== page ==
Currently a COVID-19 Unit for non critically ill patients is classified as a Specialty Unit: "Commencing January 1, 2008, the licensed nurse-to-patient ratio in a specialty care unit shall be 1:4 or fewer at all times. A specialty care unit is defined as a unit which is organized, operated, and maintained to provide care for a specific medical condition or a specific patient population. Services provided in these units are more specialized to meet the needs of patients with the specific condition or disease process than that which is required on medical/surgical units, and is not otherwise covered by subdivision (a)"

ACUITY: "In addition to the requirements of subsection (a), the hospital shall implement a patient classification system as defined in Section 70053.2 above for determining nursing care needs of individual patients that reflects the assessment, made by a registered nurse as specified at subsection 70215(a)(1), of patient requirements and provides for shift-by-shift staffing based on those requirements. The ratios specified in subsection (a) shall constitute the minimum number of registered nurses, licensed vocational nurses, and in the case of psychiatric units, psychiatric technicians, who shall be assigned to direct patient care. Additional staff in excess of these prescribed ratios, including non-licensed staff, shall be assigned in accordance with the hospital's documented patient classification system for determining nursing care requirements, considering factors that include the severity of the illness, the need for specialized equipment and technology, the complexity of clinical judgment needed to design, implement, and evaluate the patient care plan, the ability for self-care, and the licensure of the personnel required for care."

Regulations outlining the responsibilities of a registered nurse in California:

A registered nurse shall directly provide:

https://govt.westlaw.com/calregs/Document/IFD69DB90621311E2998CBB33624929B8?viewType=FullText&originationContext=documenttoc&transitionType=CategoryPageItem&contextData=(sc.Default)

Feel free to ask any questions and I'll try to answer.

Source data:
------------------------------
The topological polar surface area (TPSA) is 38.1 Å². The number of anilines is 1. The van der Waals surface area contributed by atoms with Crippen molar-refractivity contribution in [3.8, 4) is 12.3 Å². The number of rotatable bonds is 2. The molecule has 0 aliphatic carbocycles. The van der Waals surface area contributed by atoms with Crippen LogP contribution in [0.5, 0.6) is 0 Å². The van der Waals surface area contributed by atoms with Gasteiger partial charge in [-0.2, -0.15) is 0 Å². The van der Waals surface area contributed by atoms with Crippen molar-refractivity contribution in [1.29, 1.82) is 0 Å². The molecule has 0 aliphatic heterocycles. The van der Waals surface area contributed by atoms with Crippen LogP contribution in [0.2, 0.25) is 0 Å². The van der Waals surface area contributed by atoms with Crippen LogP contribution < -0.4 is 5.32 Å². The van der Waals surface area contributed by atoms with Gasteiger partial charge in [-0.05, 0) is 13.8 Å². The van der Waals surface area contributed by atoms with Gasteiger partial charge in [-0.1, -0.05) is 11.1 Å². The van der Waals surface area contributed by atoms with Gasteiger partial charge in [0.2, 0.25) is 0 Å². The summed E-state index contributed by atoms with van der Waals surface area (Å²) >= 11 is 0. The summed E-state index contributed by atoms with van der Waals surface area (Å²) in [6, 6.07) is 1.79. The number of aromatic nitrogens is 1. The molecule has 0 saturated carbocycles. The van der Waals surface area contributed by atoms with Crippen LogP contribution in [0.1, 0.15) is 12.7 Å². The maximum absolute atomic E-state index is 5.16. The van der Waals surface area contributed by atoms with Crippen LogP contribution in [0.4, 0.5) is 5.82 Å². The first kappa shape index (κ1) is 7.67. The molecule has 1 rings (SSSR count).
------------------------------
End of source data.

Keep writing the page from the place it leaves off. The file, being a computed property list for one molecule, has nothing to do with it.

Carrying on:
AACN-Establishing Criteria for 1 to 1 Staffing Ratios.pdf

IMO staffing and assignments should always be based on acuity, not number of patients alone.

CCU BSN RN specializes in CICU, Telemetry.

Proned patients were always 1:1 before COVID. 

Paralyzed patients on multiple pressors were always 1:1 before COVID

At the beginning of COVID, intubated COVID patients were 1:1

Once we had too many intubated COVID patients to staff at that level, it was basically 'anything goes'. I had up to 4 intubated, proned patients on multiple drips in the COVID ICU for several weeks in a row. They got abysmal care. Many died. We were told to be ready to take 6 COVID ICU patients. We were occasionally provided with untrained nurses from other care areas who were unable to give ICU meds, titrate drips, touch a ventilator, or really do anything terribly useful. 

The question isn't 'what should the staffing level be?' it's 'how criminally unsafe is my hospital's COVID ICU compared to others?'

Here.I.Stand specializes in SICU, trauma, neuro.

6 hours ago, CCU BSN RN said:

Proned patients were always 1:1 before COVID. 

Paralyzed patients on multiple pressors were always 1:1 before COVID

At the beginning of COVID, intubated COVID patients were 1:1

Once we had too many intubated COVID patients to staff at that level, it was basically 'anything goes'. I had up to 4 intubated, proned patients on multiple drips in the COVID ICU for several weeks in a row. They got abysmal care. Many died. We were told to be ready to take 6 COVID ICU patients. We were occasionally provided with untrained nurses from other care areas who were unable to give ICU meds, titrate drips, touch a ventilator, or really do anything terribly useful. 

The question isn't 'what should the staffing level be?' it's 'how criminally unsafe is my hospital's COVID ICU compared to others?'

What.  The.  ****.  I’d be curious to see what happened to the HAPU, CAUTI, and VAP rates.  I can’t imagine you have much (any??) time for basic nursing care 

herring_RN specializes in Critical care, tele, Medical-Surgical.

8 minutes ago, Here.I.Stand said:

What.  The.  ****.  I’d be curious to see what happened to the HAPU, CAUTI, and VAP rates.  I can’t imagine you have much (any??) time for basic nursing care 

Frightening that you can't care for your patients. This is SO WRONG! Is there anything we can do? Write letters to your state board, health department, CMS, or newspaper?

by KR

KR specializes in ICU, Agency, Travel, Pediatric Home Care, LTAC, Su.

Yes, please let us know how we can back u! This is so very wrong!

Kitiger specializes in Private Duty Pediatrics.

Thank you to all who have replied. The reasonable requirements are what we had 40 years ago. Back then, in ICU I could figure on 2 or 3 patients, and in ICS (Intensive Care Surgery) I could figure on 1 or 2 patients. 

Of course, many of those patients would be classified as step-down now-a-days. But now, we know more, and we can do more.

Oh, the stories I could tell . . . 😮